MRO Magazine

Feature

What’s Up Doug? Severe service bearings


Sour gas compressor bearing. (Photo: SKF Canada)

There are many severe applications in the world and some are specialized to certain industries. When it comes to bearings, most companies are split into business units that generally serve three main industries: Aerospace, Automotive and Industrial. There is no question that aerospace applications are the most severe and most demanding, however, industrial applications have a stake in the severe service category, too.

The term “severe service” could mean a lot of things to a lot of people. So, to qualify this, it’s useful to discuss a “bearing design” that has been successful in severe-service applications. In this case, “bearing design” refers to the materials used in the bearings, as opposed to some unique geometry.

There are three key materials that have made a standard bearing geometric design suitable for severe service. Of note, these materials were first introduced and proven in the Aerospace and Automotive (F1 racing) industries prior to the introduction into the industrial market.

Those materials are:

  • Ceramic Rolling Elements (Silicon Nitride)
  • High Nitrogen Chromium Steel (HNCR) for the bearing rings
  • Polyether ether ketone (PEEK) as a cage material.

Ceramic Balls have been around for a while. By the end of the 1980s they were being commercially promoted. However, the manufacture of ceramic rollers is still not available as mass-produced components. There is still some degree of manufacturing development required. Ceramic rolling elements have several advantages but the most important one (in terms of severe service) is the ability to operate under marginal lubrication conditions. So, when the “severe environment” degrades or prevents the lubricant from doing its job, the ceramic rolling elements can cope with the poor conditions (better then standard bearing steel).

HNCR stainless steel offers greater material “cleanliness” than standard bearings steels, with almost no presence of sulfides, aluminates, silicates or globular oxides. The absence of these non-metallic contaminants contributes to extended bearing service life, as does the extremely homogeneous structure. They are very resistant to aggressive media.

PEEK as a cage material is relatively new. PEEK is a semi crystalline thermoplastic with excellent mechanical and chemical resistance properties that are retained to high temperatures.

Where are they used?
In sour gas compressors, a standard compressor (often refrigeration units) is typically used. With sour gas, the H2S (the gas that makes natural gas “sour”), condenses in the compressor and contaminates the lubricating oil and forms sulfuric acid, which then corrodes the bearing.

The bearing would soon fail and the compressor would have to be rebuilt. For one user, a shutdown of the compressor meant significant environmental penalties due to flaring the sour gas while the compressor repairs were undertaken.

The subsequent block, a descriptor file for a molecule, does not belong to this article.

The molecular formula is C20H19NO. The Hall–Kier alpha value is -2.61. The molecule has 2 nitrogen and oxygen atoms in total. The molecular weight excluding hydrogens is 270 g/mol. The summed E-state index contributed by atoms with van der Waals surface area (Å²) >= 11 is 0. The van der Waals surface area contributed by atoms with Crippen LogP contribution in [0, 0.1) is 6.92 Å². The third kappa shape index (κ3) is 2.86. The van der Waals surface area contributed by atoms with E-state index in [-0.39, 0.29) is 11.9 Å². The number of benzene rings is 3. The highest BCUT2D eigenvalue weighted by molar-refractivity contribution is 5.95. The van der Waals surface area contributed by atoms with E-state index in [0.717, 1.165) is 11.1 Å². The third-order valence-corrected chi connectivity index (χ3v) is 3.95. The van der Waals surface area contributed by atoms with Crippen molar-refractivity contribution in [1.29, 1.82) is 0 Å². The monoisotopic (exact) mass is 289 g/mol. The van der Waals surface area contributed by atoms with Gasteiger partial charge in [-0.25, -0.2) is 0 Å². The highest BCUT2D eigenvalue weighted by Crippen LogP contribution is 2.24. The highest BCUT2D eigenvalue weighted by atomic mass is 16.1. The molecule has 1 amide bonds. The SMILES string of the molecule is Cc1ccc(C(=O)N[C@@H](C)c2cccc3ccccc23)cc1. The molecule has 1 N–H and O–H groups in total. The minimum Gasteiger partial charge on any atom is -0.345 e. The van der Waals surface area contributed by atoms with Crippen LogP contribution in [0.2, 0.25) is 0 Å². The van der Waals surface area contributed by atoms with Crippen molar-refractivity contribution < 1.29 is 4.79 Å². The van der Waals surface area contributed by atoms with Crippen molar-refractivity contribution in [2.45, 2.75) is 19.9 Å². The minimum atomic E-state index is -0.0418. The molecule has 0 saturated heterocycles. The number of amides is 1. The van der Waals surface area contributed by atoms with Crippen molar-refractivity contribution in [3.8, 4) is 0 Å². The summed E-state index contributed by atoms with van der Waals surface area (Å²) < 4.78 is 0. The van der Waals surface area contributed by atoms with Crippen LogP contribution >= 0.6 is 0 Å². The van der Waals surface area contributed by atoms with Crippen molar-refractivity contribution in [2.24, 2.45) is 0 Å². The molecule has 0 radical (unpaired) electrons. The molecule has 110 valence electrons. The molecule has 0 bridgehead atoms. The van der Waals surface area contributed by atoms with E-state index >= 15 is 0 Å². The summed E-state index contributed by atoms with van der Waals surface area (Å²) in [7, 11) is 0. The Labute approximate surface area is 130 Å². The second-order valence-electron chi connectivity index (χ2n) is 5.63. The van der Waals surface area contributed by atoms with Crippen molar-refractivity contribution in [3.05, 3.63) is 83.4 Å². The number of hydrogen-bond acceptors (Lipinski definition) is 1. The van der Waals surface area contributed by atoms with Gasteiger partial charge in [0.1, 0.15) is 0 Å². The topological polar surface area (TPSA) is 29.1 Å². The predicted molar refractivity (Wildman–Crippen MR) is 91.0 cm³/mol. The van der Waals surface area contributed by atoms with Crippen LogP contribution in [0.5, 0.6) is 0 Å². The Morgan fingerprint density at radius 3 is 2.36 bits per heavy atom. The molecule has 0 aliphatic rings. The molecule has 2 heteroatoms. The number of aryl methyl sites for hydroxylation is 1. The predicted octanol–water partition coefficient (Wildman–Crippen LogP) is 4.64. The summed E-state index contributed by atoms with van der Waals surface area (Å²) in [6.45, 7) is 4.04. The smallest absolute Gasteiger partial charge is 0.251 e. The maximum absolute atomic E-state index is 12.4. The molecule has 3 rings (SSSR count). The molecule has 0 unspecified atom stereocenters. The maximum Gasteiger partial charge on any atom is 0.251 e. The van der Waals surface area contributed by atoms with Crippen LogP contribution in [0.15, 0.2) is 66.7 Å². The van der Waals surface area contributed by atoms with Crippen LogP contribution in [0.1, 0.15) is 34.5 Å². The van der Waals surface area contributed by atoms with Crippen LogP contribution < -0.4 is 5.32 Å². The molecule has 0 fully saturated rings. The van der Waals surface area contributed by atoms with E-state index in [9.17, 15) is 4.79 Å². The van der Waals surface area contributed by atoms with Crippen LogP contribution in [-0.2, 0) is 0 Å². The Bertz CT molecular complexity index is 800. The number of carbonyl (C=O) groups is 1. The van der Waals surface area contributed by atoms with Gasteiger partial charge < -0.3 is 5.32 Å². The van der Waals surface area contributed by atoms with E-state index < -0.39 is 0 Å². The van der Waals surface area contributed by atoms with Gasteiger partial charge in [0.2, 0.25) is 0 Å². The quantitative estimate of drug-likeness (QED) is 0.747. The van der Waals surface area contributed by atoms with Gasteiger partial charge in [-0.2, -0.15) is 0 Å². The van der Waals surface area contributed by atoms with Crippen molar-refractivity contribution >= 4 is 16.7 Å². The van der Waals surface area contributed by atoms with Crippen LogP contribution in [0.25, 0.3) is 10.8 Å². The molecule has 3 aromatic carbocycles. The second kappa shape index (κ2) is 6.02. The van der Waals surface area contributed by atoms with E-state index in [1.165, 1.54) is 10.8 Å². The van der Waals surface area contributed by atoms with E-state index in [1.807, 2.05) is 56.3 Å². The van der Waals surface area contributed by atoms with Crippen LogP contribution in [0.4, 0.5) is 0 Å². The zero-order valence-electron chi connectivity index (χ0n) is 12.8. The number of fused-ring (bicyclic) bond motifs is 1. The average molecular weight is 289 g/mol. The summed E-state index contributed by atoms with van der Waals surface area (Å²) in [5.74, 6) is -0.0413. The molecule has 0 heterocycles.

The bearings were significantly more expensive than the standard, however the run time between failures stretched from months to years saving the user millions of dollars in avoidance of penalties.

The idea has since caught on within the industry and is being used in field compressor stations that are remote, unmanned and where the ability to get to the compressor and change it out can take some time. The cost of reliability (or lack of) can be high. The use of sour service bearings has become standard for certain compressor suppliers and users in the oil and gas industry in Alberta.

The same technology has been expanded into the food and beverage industry. Food and beverage industry regulations are placing ever-greater demands on the production of safe food. To meet these regulations, plus the requirements of food safety management systems, such as Hazard Analysis & Critical Control Points (HACCP), the industry is applying new bearing technologies. Technologies that require frequent washdowns and resistance to chemicals used for sanitation. Using the HNCR steel fulfils these requirements.

A large petrochemical plant in Western Europe was experiencing bearing failures in its cryogenic pumps. The high RPM pumps were submerged in and used to pump    –100 °C liquid ethylene through start-stop cycles, 24/7. Poor lubrication was causing severe damage to bearing components, leading inevitably to failure.

The solution featured a bearing constructed with HNCR, deep groove ball bearings with low friction ceramic rolling elements, and a single piece, glass fibre reinforced PEEK cage. After more than two years in service, which included regular vibration monitoring performed by plant staff, the cryogenic pump solution bearings were still performing well, with no signs of damage. The plant is expected to achieve a 428 per cent return on investment for each installation of the severe service solution after the first year.

Some may say that they heard of this technology 10 or 20 years ago, however, back then it was used in unique applications, such as the space shuttle. Today, these bearings are not so far out of reach and specific sizes are manufactured for known applications and industries.


What’s Up Doug? appears in every issue of Machinery and Equipment MRO.

Contributor Douglas Martin is a heavy-duty machinery engineer based in Vancouver. He specializes in the design of rotating equipment, failure analysis and lubrication. Reach him by email at mro.whats.up.doug@gmail.com.